I think the current problem of combating pingback and trackback spam is technically complex, but a problem that Google helped create. A few years ago Google, Yahoo and some others worked together to create the Nofollow html attribute to fight comment spam. With this, blogs 'voluntarily' (i.e. by default) excluded links in comments from being indexed by search engine crawlers.

This may have made comment spam less attractive (though my blog's spam filter disagrees), but it also displaced the problem: the trackbacks from pingback spam are generally not indexed, so their effect on Google's index and ranking is minimal.

In other words, the current technical problem can be traced back (at least in part) to a previous technical solution, something 'technofundamentalism' may have trouble admitting.

(I wrote about some of this here.)

Shower of bullets is a bit overdrawn, but delightful, it is more like trying running a society without public health.

I've written about this question a bit, for example here.

The end-to-end principle is over valued.

Post a comment

We had to crank up the spam filter so it may take a little while to appear. Thanks.

A book in progress by

Siva Vaidhyanathan

Siva Vaidhyanathan

This blog, the result of a collaboration between myself and the Institute for the Future of the Book, is dedicated to exploring the process of writing a critical interpretation of the actions and intentions behind the cultural behemoth that is Google, Inc. The book will answer three key questions: What does the world look like through the lens of Google?; How is Google's ubiquity affecting the production and dissemination of knowledge?; and how has the corporation altered the rules and practices that govern other companies, institutions, and states? [more]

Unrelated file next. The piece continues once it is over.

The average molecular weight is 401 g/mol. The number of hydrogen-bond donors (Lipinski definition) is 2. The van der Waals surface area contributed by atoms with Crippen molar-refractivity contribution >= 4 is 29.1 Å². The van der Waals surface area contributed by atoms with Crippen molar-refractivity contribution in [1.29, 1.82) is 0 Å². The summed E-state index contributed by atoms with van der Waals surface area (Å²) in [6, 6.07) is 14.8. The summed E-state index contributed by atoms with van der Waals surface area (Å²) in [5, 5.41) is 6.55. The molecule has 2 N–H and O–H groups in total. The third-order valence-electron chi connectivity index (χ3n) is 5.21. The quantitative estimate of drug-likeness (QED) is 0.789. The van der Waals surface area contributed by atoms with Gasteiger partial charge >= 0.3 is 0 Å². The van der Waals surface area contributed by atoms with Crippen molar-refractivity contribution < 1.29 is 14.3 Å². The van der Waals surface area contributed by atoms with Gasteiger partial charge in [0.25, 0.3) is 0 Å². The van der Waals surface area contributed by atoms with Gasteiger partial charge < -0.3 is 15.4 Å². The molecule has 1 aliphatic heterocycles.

» Send links, questions and ideas:
siva [at] googlizationofeverything [dot] com

» To reach me for a press query, please write to SIVAMEDIA ut POBOX dut COM

» To reach me for a speaking invitation, please write to SIVASPEAK ut POBOX dut COM

» Visit my main blog: SIVACRACY.NET

» More about me

Topics

Like the Mind of God (22 posts)

All the World's Information (26 posts)

What If Big Ads Don't Work (10 posts)

Don't Be Evil (9 posts)

Is Google a Library? (43 posts)

Challenging Big Media (18 posts)

The Dossier (19 posts)

Global Google (3 posts)

Google Earth (3 posts)

A Public Utility? (19 posts)

About this Book (16 posts)

Other books by Siva:


Rewiringcover.jpg

Rewiring the Nation: The Place of Technology in American Studies (Johns Hopkins University Press, 2007)


The Anarchist in the Library (Basic Books, 2004)


Copyrights and copywrongs cover

Copyrights and Copywrongs: The Rise of Intellectual Property and How it Threatens Creativity (New York University Press, 2001)

Links

  • Sivacracy.net
  • if:book
RSS Feed icon  RSS Feed


Powered by Movable Type 3.35